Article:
November 10, Twenty-Second Sunday after Pentecost

The Holy Eucharist, 8 a.m., Rite I
The Holy Eucharist, 10 a.m., Rite II
Fr. John Thorpe, officiating

Church School 10 a.m. | Child Care 9:45 a.m.
Choir Rehearsal 9 a.m.

Pictured: Detail of Saint Luke Drawing the Virgin, oil on canvas by Rogier van der Weyden, 15th century; in the Hermitage, St. Petersburg, Russia.
Worship Notes

O God, whose blessed Son came into the world that he might destroy the works of the devil and make us children of God and heirs of eternal life: Grant that, having this hope, we may purify ourselves as he is pure; that, when he comes again with power and great glory, we may be made like him in his eternal and glorious kingdom; where he lives and reigns with you and the Holy Spirit, one God, for ever and ever.  Amen.

This week’s lessons: Job 19:23-27a; Psalm 17:1-6; 2 Thessalonians 2:1-5, 13-17; Luke 20:27-38

“Now may our Lord Jesus Christ himself and God our Father, who loved us and through grace gave us eternal comfort and good hope, comfort your hearts and strengthen them in every good work and word.” 2 Thessalonians 2:16-17
The Gospel |Luke 20: 27-38

Some Sadducees, those who say there is no resurrection, came to Jesus and asked him a question, "Teacher, Moses wrote for us that if a man's brother dies, leaving a wife but no children, the man shall marry the widow and raise up children for his brother. Now there were seven brothers; the first married, and died childless; then the second and the third married her, and so in the same way all seven died childless. Finally the woman also died. In the resurrection, therefore, whose wife will the woman be? For the seven had married her."

Jesus said to them, "Those who belong to this age marry and are given in marriage; but those who are considered worthy of a place in that age and in the resurrection from the dead neither marry nor are given in marriage. Indeed they cannot die anymore, because they are like angels and are children of God, being children of the resurrection. And the fact that the dead are raised Moses himself showed, in the story about the bush, where he speaks of the Lord as the God of Abraham, the God of Isaac, and the God of Jacob. Now he is God not of the dead, but of the living; for to him all of them are alive."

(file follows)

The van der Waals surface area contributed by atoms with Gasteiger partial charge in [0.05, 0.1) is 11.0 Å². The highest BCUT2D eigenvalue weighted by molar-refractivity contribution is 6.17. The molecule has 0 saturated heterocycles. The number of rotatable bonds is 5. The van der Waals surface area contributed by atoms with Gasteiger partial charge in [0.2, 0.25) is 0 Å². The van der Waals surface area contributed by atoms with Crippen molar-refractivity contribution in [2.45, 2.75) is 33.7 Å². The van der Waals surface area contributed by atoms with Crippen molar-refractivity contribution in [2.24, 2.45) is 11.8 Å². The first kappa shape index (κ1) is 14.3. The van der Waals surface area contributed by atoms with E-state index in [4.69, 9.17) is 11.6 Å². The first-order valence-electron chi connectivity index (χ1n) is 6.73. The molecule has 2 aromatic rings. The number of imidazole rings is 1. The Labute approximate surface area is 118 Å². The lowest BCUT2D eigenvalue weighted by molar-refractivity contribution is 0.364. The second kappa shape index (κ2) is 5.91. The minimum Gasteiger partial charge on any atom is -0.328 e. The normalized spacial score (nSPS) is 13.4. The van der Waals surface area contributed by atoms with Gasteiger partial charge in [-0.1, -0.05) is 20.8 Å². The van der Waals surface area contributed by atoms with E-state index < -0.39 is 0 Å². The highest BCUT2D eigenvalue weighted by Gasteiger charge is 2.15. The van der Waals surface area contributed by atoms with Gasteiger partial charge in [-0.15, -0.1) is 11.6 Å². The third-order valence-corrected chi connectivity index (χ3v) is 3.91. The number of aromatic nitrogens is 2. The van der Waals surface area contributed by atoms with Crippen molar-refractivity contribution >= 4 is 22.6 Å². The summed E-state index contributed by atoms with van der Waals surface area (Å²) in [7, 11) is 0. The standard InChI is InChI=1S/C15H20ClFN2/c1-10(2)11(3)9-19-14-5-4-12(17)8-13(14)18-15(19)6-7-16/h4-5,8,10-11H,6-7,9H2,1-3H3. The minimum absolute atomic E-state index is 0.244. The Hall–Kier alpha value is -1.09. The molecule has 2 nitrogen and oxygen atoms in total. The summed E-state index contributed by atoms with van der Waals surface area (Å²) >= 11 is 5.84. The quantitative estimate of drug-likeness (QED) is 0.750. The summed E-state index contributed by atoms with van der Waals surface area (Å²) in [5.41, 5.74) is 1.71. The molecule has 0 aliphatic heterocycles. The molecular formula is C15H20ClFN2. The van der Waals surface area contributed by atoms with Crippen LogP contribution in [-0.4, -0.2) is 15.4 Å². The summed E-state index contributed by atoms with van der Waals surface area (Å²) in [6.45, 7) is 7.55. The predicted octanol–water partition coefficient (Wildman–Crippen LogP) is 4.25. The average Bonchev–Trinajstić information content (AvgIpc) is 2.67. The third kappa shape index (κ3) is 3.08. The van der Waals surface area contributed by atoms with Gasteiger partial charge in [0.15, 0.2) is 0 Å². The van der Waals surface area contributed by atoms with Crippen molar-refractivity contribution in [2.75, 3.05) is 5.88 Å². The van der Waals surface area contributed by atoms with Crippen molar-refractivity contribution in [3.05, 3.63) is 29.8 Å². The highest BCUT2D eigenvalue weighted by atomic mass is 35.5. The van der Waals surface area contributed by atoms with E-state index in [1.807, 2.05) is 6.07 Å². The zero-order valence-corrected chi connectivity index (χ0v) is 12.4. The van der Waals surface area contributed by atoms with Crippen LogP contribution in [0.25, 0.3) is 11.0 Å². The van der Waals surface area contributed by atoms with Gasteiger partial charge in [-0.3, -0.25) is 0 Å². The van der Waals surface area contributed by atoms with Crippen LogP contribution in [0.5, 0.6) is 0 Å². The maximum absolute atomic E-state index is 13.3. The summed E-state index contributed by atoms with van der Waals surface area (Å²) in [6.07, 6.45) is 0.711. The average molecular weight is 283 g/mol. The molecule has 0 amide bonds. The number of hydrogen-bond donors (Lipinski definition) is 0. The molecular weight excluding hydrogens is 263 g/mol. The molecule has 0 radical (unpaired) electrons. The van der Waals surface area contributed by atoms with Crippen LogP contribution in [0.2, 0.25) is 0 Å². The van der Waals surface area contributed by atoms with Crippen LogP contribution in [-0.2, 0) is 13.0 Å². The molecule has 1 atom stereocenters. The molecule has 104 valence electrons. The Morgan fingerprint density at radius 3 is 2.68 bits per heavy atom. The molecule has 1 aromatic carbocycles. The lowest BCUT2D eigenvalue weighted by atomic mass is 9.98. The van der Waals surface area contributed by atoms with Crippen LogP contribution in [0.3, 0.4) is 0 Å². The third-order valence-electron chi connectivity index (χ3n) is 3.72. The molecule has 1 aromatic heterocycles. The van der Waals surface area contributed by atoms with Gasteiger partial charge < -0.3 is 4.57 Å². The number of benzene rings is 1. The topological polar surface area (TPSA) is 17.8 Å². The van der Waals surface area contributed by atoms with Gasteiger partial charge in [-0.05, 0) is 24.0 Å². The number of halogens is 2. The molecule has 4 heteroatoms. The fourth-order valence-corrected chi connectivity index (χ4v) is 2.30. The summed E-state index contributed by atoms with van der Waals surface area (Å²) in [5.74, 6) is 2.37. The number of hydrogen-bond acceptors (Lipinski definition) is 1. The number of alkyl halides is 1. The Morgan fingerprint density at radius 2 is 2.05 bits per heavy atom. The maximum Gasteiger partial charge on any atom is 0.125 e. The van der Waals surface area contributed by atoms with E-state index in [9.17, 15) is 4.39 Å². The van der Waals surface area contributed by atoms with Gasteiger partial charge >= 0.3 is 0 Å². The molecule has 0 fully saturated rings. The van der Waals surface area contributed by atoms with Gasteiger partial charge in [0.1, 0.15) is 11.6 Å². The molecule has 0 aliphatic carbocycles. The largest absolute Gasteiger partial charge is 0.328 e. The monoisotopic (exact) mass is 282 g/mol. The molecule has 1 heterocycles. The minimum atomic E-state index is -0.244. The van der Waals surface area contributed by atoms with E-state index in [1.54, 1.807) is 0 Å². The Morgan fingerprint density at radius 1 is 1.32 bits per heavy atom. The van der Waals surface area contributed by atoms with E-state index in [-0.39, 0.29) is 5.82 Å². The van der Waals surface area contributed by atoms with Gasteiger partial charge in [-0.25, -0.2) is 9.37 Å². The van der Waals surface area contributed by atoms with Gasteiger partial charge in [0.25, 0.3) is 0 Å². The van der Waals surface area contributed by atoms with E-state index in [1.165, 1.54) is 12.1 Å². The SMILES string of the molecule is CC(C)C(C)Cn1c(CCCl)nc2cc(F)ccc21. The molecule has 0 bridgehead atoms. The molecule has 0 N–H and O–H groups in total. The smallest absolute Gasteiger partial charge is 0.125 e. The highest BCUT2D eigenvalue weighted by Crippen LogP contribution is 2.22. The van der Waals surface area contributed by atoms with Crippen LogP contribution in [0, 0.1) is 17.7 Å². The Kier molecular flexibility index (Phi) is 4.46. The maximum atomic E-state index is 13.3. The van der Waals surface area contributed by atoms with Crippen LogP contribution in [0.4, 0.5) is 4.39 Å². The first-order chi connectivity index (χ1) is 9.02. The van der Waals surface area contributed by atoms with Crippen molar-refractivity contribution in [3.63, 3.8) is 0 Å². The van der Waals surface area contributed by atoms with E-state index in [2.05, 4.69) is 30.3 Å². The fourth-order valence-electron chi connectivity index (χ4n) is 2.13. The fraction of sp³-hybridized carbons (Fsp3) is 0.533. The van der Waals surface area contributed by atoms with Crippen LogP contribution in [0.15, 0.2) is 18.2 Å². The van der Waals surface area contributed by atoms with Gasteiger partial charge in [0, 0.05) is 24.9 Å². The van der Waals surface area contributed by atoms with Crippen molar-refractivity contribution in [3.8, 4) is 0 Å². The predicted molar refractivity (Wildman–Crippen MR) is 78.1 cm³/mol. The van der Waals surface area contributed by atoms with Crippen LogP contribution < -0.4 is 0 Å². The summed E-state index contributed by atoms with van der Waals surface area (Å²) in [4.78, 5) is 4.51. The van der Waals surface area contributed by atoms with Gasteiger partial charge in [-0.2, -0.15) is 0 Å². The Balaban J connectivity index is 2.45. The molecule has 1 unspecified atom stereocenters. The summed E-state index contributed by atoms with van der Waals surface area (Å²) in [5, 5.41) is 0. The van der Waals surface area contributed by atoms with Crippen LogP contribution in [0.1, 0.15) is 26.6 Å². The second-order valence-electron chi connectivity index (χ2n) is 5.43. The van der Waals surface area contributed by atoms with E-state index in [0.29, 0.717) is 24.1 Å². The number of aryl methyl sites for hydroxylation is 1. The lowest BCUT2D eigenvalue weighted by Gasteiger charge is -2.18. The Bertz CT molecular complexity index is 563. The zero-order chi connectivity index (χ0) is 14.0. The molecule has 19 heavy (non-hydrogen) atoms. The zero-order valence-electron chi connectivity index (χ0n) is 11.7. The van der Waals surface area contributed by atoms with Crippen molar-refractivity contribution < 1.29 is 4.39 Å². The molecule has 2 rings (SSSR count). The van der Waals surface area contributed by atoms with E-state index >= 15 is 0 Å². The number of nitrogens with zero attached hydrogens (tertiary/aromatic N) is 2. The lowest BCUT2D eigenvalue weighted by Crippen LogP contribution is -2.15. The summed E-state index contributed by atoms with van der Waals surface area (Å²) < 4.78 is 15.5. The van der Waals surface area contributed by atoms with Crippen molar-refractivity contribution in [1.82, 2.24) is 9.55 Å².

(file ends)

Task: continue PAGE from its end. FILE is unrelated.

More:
Schedule for the Week of November 10
Tuesday, 10:00 a.m., Julian of Norwich Prayer Group
Tuesday, 11:30 a.m., Charlie’s Lunch Bunch, Sugo’s
Wednesday, 6:30 p.m., Vestry Meeting

Looking Ahead
Sunday, December 1, Advent I
Sunday, December 8, Lessons and Carols, 5 p.m.
Tuesday, December 24, Christmas Eve Services at 4 and 10 p.m.
The Gifts of God for the People of God

Thanks to all who participated in last Sunday’s Harvest Potluck. Some of us will be swimming an extra lap or walking a bit more this week to make up for our extra calories last Sunday. It was
impossible to pass up the delicious offerings!

Velma Schmidt and Marian Smithson, who spearheaded the effort on behalf of the Vestry, send special thanks to the set up crew, the kitchen patrol, and the clean up/take down workers who made this fellowship gathering possible.

Riley Atwood, our parish treasurer, reported in January 2019 that 53 pledges totaling $174,350 were received for the current year. As the 2020 Stewardship Campaign began in early October the Stewardship Committee indicated the relocation of several parishioners due to retirement and other reasons would affect the 2020 campaign significantly. We are delighted to report that we received several new pledges and many renewal pledges increased.

The 2020 total at this point is 53 pledges totaling $161,250. We give thanks for this affirmation of parishioner commitment to St. Andrew's and for the blessings that flow to us abundantly from God!

The Stewardship Committee
Andy Mills and Marian Smithson | Lynley Atwood, Larry Reader, and Jane Weingartner
Record Sales for the Book Fair in 2019

With the Fall Book Fair complete, final results for 2019 are in! This year was a resounding success, far surpassing expectations for the year. Total 2019 sales were over $18,500 and it is possible that there could be some late on-line sales to increase that amount. In comparison, last year’s sales were a little over $14,100.

I would like to thank everyone who participated throughout the year by volunteering, donating books, buying books and sometimes doing all of the above!

Special thanks to Mike Reinhardt for spending, literally, thousands of hours receiving, sorting, pricing, and researching books to make the St. Andrew’s Book Fair the best that it can be. He has also interacted with many local families who are struggling with downsizing or cleaning out a house after the death of a loved one. They are very grateful for his help as well as a comforting shoulder during a stressful time.